“We can’t afford it,” his mum said. My mum said something like, “it’d be our pleasure, there’s plenty of space in the caravan.” Beetleboy and I pretended we weren’t listening. He placed his card down—a katydid—and read its camouflage score, ten. My card was a crane fly, and it only had a five.

When we picked him up his dad was in the kitchen. It was the first time I’d seen him and he wouldn’t make eye contact. His mum gave Beetleboy a kiss and I remember thinking that was nice. She wasn’t the affectionate type in general, too used to sucking her feelings down to stubs.

In the car and even on the ferry he hardly said a word, even though it was his first time seeing the sea, or being on a boat. He didn’t want to play cards or talk and I was thinking it was a mistake to bring him. I had other friends I could’ve picked. I even got angry that he couldn’t see it was special that I’d chosen him. Eventually he started pointing things out through the window as we approached the campsite. The light was coarse and there were black shapes sweeping over the fields. ‘Bats,’ he said, ‘and owls. They’re crepuscular animals – they only come out at dusk or dawn.’ He was never afraid of sharing the things he knew and I liked that about him.

Mum and Ray were happy. It was strange hearing her laugh so much. They passed glances and leant across the tiny fold-up table in the caravan to whisper jokes. It felt like I had a different mum. I was glad those weeks of sobbing had stopped but I still didn’t want to be around her. I suppose she had the same idea and we were left to do what we liked. My sister sunbathed by the pool with her friend, their bikinis padded, their legs like pale bananas. They read magazines about popstars while Beetleboy and I spent our time at the beach, digging holes or playing football. That whole summer I felt I’d been granted a new kind of liberty—that my childhood was something I was starting to grow out of, like a winter coat that no longer fit.

The second morning Beetleboy and I went to the shower block, going into opposite cubicles. When he hung up his towel I saw a pattern of burns on his back, red circles across his shoulders. The yellow gold of an old bruise. I had an urge to hug him, but I couldn’t touch Beetleboy, afraid the slightest force would crush him. “What are those scars?” I asked. I was shocked but also jealous that my body was plain and told no stories, except for my knees, but even those scars were banal. Bike-related misadventures. “Acne,” he said, although we were still far from puberty. Skin matte, voices high and light.

The campsite was a mass of fields with a wooded dell behind them. Everyday we went exploring in there, climbing trees, and making ourselves a base. At the time there was a local story about a rare butterfly being found on the island, the Continental Swallowtail. I’d read about it in the ferry magazine, so I told Beetleboy and he became determined to catch one. I bought a butterfly trap in one of the local gift shops—Beetleboy had liked it. He never said anything but I knew he would’ve bought it himself, if he’d had five pounds. Sometimes he’d retreat into a deep quiet and I’d feel sweaty having to decipher the wordlessness. Thinking about it, it was whenever we were dealing with money. I bought it and we set it up near our base, hanging it on a branch like a dark lantern.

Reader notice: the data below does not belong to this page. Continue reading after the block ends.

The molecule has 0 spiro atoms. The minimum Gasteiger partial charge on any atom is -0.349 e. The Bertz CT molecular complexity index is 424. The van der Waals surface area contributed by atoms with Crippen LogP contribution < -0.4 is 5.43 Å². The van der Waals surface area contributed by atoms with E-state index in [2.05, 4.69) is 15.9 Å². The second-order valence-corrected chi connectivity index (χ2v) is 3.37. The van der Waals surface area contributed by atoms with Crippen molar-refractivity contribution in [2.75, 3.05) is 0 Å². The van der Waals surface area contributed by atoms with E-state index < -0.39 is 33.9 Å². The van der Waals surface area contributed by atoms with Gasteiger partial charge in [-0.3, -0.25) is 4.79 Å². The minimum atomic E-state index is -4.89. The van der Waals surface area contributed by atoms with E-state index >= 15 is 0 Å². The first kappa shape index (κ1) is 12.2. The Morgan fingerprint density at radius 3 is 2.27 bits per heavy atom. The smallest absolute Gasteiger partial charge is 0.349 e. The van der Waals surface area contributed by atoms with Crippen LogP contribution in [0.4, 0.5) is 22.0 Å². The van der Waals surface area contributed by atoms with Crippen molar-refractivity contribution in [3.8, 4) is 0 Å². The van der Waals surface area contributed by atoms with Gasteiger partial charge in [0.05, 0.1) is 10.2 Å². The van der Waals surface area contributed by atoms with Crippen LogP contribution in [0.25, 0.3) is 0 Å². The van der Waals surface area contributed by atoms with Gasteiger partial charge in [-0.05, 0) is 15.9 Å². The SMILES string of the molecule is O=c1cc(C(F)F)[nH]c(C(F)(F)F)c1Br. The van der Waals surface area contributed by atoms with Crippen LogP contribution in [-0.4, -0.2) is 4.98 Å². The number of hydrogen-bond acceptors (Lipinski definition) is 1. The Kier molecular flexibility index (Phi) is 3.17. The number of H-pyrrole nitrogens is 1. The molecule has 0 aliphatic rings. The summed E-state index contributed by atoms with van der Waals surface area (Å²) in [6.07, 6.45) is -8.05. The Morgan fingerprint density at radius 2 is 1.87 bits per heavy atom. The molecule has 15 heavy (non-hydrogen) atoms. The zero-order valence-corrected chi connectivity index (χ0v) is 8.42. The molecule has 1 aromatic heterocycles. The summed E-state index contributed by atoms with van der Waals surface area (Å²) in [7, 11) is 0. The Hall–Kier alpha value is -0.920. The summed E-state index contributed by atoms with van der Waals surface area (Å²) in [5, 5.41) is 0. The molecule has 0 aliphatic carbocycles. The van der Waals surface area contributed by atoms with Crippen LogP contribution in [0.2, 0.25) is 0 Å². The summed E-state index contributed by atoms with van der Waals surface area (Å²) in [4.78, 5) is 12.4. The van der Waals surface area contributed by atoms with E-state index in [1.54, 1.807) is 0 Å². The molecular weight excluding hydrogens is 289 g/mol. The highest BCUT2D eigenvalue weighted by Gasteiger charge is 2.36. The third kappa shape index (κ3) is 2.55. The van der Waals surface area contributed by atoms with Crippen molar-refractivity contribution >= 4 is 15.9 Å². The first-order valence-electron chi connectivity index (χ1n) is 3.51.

“What should do if we catch one?” I asked. He was scratching his shoulders, thin fingers disappearing into his t-shirt. I was thinking about pinning it down, spreading its wings apart, examining the furred body. I wasn’t thinking about killing it, I just wanted a closer look. “Take a picture?” he said, “Set it free?”


On the last day, we all took separate corners of the caravan for breakfast, sitting on the sofas that became mine and Beetleboy’s beds at night. By that point the caravan was airless. Grimy with toast crumbs and butter smears. There was an atmosphere too.  The kind of ambience mum excelled at—silence where there should have been words. Lurching anger at the smallest things. In this case, the toast. Beetleboy had taken the last slice, leaving nothing for me. “What’s Callum going to eat for breakfast? How can you be so selfish?” Mum was upset, but I wasn’t hungry, not with all the bile in the room.

My sister didn’t want to sit next to Beetleboy. She said he was “a creep.” I told her to leave it. Mum wouldn’t look at him either because of what happened in the night. Mum explained she was sleeping when she heard the door creak, that’s why she’d screamed—because he’d scared her. All the lights turned on at one a.m. But Beetleboy told me he’d heard noises, like someone getting hurt. He’d wanted to check that she was ok.